CaSE has added its support to a cross-sector call on government to create an immigration system that attracts global research & innovation talent.
The statement has been organised by Cancer Research UK and has, as well as CaSE, been co-signed by the Association of the British Pharmaceutical Industry (ABPI), the Academy of Medical Sciences, Association of Medical Research Charities (AMRC), Alzheimer's Research UK, British Heart Foundation, British Phramcological Society, British Society for Immunology, the Francis Crick Institute, the Geological Society, the Institute of Cancer Research, the Royal Society, the Royal Society of Biology, the Royal Society of Chemistry, the Russell Group and the Physiological Society.
The full statement reads as follows:
Costly visas must not be a barrier to boosting UK research and innovation
The first few months of this Government sent out some very positive signals for UK research and innovation. A bold ambition to build on the UK’s world-leading reputation in science has been accompanied by a series of changes to the UK’s immigration system designed to attract global talent: from extending post-study work rights and removing the cap on skilled migrants; to reducing the salary threshold for many and introducing the Global Talent Visa. These positive steps for UK science were backed up in the budget by an historic funding boost – putting science, innovation and technology at the heart of the UK’s investment strategy.
Since that time, ongoing efforts to tackle the COVID-19 pandemic have highlighted further the value of the UK’s research sector – whether it be urgently investigating possible treatments and vaccines, delivering medical technology and devices at speed, or advising on how best to keep the public safe.
It is more important than ever that we recognise the value of our whole research community, including established leaders in their fields, alongside those starting out their careers and the vital research workforce who support them. We must ensure the international researchers who help underpin our world-leading research environment feel welcome here. The development of a new immigration system brings a once-in-a-generation opportunity to do just that.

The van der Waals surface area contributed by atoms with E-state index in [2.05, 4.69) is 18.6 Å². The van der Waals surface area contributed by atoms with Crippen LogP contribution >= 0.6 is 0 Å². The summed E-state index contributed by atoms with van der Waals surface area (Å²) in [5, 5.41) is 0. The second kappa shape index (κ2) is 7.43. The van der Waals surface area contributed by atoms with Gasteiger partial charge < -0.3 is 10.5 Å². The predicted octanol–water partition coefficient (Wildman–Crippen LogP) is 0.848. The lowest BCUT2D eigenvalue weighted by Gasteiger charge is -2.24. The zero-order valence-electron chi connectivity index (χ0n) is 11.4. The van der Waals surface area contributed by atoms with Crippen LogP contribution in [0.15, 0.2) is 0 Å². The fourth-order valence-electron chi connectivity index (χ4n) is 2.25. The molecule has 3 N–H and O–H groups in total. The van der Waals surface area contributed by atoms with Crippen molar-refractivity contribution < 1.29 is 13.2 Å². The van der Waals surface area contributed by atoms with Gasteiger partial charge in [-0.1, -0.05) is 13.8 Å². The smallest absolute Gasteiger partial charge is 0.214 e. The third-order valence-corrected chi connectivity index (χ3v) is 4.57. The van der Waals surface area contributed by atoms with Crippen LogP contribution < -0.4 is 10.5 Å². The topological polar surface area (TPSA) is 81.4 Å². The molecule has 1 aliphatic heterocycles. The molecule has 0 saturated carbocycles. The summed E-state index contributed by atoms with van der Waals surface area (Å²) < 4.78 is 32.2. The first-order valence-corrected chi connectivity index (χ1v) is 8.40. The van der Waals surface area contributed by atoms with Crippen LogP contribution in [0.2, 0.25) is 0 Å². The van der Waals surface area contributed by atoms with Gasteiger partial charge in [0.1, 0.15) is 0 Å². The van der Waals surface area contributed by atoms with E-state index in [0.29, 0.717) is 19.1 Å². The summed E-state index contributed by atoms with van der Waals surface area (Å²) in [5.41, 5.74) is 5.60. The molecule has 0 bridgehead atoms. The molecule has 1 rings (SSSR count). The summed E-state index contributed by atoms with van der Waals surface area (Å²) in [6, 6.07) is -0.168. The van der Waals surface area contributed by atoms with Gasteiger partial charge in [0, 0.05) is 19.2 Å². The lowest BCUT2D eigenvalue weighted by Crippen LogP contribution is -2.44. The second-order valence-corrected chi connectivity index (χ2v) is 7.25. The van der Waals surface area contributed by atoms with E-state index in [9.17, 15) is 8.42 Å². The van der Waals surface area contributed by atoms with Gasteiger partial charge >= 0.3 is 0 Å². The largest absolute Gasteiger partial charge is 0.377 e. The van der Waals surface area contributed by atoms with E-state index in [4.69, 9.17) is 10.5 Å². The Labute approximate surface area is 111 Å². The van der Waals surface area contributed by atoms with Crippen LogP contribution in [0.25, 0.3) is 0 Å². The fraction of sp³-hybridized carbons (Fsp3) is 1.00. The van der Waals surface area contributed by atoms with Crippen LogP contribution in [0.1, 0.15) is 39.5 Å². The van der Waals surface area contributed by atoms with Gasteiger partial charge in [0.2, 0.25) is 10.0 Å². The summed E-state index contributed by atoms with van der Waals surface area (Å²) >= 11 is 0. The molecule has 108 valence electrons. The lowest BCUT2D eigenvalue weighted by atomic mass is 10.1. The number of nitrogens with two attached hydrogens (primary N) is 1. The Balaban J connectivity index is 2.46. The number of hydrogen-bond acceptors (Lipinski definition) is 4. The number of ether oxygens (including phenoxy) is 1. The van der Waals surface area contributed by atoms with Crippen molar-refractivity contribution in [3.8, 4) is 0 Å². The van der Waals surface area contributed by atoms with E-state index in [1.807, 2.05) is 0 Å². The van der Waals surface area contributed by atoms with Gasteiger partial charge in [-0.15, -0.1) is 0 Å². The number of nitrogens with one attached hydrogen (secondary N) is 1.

We are keen to work with Government to ensure their investment towards a world-class research environment is matched by an immigration system that genuinely cements the UK as a go-to destination for global research and innovation talent. A critical question is how the cost of the UK visa system affects our attractiveness to the world’s scientists, researchers, engineers and
82% of British adults feel that the UK should be competing with other major economies to attract scientists, academics and their support staff to the UK. Yet a skilled worker coming to the UK under the new Global Talent Visa has to pay considerably more than they would in eleven other leading scientific nations. Similarly, the total average upfront cost for a Tier 2 skilled worker visa – taking the costs to the researcher and their employer together – is £8,419, 540% higher than the average cost in other leading scientific nations (£1,316). And while we should aim to retain global talent once here, a researcher with a family of four faces nearly £10,000 of fees if they want to apply for indefinite leave to remain.
The research and innovation sector simply cannot afford for the UK to become less appealing to the world’s best research and innovation staff: 31% of the UK’s Nobel Prize winners in science were born outside of the UKiv and the international movement of scientists has helped the UK become home to 4 of the world’s top 20 universities.
The passage of the new Immigration Bill marks a critical juncture – paving the way for all skilled staff migrating to the UK from 2021 to be subject to the UK’s immigration rules and associated visa costs. It is vital Government carry out an urgent review of the UK’s visa costs and their expected impact on the recruitment of international research and innovation staff. We stand ready to support this review and to work constructively with Government to ensure the UK is as attractive as possible.
We must make the most of this once-in-a-generation opportunity. If our visa system remains one of the most expensive in the world, we risk deterring global talent and devaluing the Government’s historic investment in research. To echo the Government’s Chief Scientific Advisor, we ultimately risk undermining the ambition to boost UK science if we do not get the issue of science mobility right.
As Government seek to build on their positive first steps, we must ensure that, from 2021, the UK is at the top of the list for global talent choosing their destination for research and innovation.